Maloja TierraM.  2013 Mountain Bike Review

Maloja TierraM. 2013

Reviews / Shorts

Maloja 33,856

German born Maloja, pronounced “Mah-low-yah” was only launched last year, but they hit the ground running with a huge range of stylish and very different clothing. They have clothes for just about every kind of outdoor enthusiast and all their products are feature led. The range for mountain bikers is as extensive as it is well thought out.

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The TierraM. shorts are a heavyweight freeride style short with a baggy fit that works really well with kneepads. Available in brown, green, blue, grey and the rust colour we have here, the shorts are understated whilst remaining stylish. They could easily be worn down the pub if you don’t get them too dirty!

The shorts are littered with pockets, perfect for those rides when you want to ditch the bag and stick a bottle on your bike; you’ve plenty of room for spares and tools in these. There are mesh vents on each leg, which can be open or closed, and there are riveted vents too. While the nylon fabric used is robust there are stretch panels in the legs and also across the back for the shorts to allow plenty of movement in them.

There is a popper and zip closure on the front and belt loops too, however there isn’t any adjustment in the waistline, so make sure you get the right size! A comfortable mesh liner is stitched to the internals of the shorts to keep the airflow cool and wick any moisture away from your legs.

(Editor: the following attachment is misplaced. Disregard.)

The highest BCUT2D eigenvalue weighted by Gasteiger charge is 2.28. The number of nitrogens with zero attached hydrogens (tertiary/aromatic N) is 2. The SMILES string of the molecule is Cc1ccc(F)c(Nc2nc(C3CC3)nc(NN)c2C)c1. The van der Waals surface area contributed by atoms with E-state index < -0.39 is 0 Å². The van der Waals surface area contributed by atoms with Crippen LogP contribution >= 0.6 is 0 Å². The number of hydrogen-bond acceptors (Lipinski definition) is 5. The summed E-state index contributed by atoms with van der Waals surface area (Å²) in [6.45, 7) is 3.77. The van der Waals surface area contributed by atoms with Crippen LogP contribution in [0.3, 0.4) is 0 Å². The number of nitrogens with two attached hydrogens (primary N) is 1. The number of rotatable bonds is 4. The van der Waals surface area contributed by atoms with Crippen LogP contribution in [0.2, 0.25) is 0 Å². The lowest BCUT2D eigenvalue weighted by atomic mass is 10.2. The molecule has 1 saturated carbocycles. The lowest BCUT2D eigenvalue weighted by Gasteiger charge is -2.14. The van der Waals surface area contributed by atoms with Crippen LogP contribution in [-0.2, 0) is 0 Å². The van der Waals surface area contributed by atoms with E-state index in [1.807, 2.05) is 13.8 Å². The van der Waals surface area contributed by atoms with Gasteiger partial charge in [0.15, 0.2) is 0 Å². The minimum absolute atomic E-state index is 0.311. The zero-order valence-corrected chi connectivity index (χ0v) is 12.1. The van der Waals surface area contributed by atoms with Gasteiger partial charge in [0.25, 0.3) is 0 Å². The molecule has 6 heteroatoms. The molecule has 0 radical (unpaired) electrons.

Whilst the TierraM. shorts are quite heavy duty, they are very comfortable and the stretch panels work well enabling you to pedal easily all day long. Durability wise they should certainly stand the test of time too. It’s a great first offering from a new brand and definitely one to take a look at if you haven’t heard of them befor

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This review was in Issue 25 of IMB.

For more information visit Maloja


By Rou Chater
Rou Chater is the Publishing Editor of IMB Magazine; he’s a jack-of-all-trades and master of none, but his passion for bikes knows no bounds. His first mountain bike was a Trek 820, which he bought in 1990. It didn’t take him long to earn himself a trip to the hospital on it, and he’s never looked back since. These days he’s keeping it rubber side down, riding locally and overseas as much as possible.

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